"I couldn't believe my eyes when the plane finally landed and he came out and waved at me," Bishara recalls.

Bishara himself was once thought dead during the green island battle.

Bishara’s father was listening to the news – but not to the Egyptian broadcasts, since he had lost faith in Egyptian wartime reporting since the bitter experience of the 1967 defeat, when the radio had reported a magnificent victory – when he heard that the Israeli army had destroyed a group of Egyptian soldiers exactly where Bishara was serving.

"It was a shock, a total shock. I thought I had lost him forever. I dressed in black and we began accepting condolences," Nagat recalled. This went on for some three days before Nagat received a phone call from a military intelligence officer who broke the good news: Magdi was alive. 

"Only when he called did I believe it," she remembers with a smile. "I rushed to my bedroom, threw away my mourning clothes and put on a nice dress."

Bishara, who in 1956 joined volunteer fighters at the age of 14 to chase out the soldiers of the tripartite aggression in his city of Port Said, joined Egypt's Military Academy a few years later and was there through both the good days and the bad.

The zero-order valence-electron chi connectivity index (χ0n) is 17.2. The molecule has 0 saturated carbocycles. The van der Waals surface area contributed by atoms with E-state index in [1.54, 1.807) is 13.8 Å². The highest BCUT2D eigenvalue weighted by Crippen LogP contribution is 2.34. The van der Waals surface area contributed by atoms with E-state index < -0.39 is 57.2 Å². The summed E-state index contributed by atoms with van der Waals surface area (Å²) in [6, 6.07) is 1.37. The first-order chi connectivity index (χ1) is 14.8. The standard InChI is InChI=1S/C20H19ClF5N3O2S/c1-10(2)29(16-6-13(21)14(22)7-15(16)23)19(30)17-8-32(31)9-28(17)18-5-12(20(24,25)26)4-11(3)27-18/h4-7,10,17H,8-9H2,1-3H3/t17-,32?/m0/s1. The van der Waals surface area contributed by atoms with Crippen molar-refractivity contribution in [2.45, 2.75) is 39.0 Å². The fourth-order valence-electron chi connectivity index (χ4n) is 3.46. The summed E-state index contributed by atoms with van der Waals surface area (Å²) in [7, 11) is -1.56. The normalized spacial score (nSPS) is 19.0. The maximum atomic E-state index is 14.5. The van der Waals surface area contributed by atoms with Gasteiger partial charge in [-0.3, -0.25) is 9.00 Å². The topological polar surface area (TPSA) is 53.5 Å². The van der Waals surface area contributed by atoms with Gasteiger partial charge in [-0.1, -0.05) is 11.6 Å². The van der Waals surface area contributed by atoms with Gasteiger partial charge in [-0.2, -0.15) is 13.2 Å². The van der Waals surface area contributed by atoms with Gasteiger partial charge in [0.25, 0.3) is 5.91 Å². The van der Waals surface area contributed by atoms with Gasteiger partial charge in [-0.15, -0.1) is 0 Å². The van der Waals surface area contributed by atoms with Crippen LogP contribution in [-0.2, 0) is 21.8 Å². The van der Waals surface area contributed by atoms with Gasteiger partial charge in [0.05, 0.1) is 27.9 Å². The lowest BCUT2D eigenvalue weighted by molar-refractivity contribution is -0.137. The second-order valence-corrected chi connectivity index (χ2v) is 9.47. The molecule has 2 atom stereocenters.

He survived the bitterness of the 1967 defeat – for which he blames Field Marshal Abdel-Hakim Amer far more than Nasser – and experienced the joy the October War. He described the latter conflict as "the best thing that Anwar Sadat ever did, although the original plan for the war – along with all the planning and training involved for it – was done under Gamal Abdel-Nasser."

Throughout his sojourn in the Egyptian Armed Forces, Bishara never felt that he was a Coptic-Christian as opposed to an Egyptian – a sentiment that he continues to feel.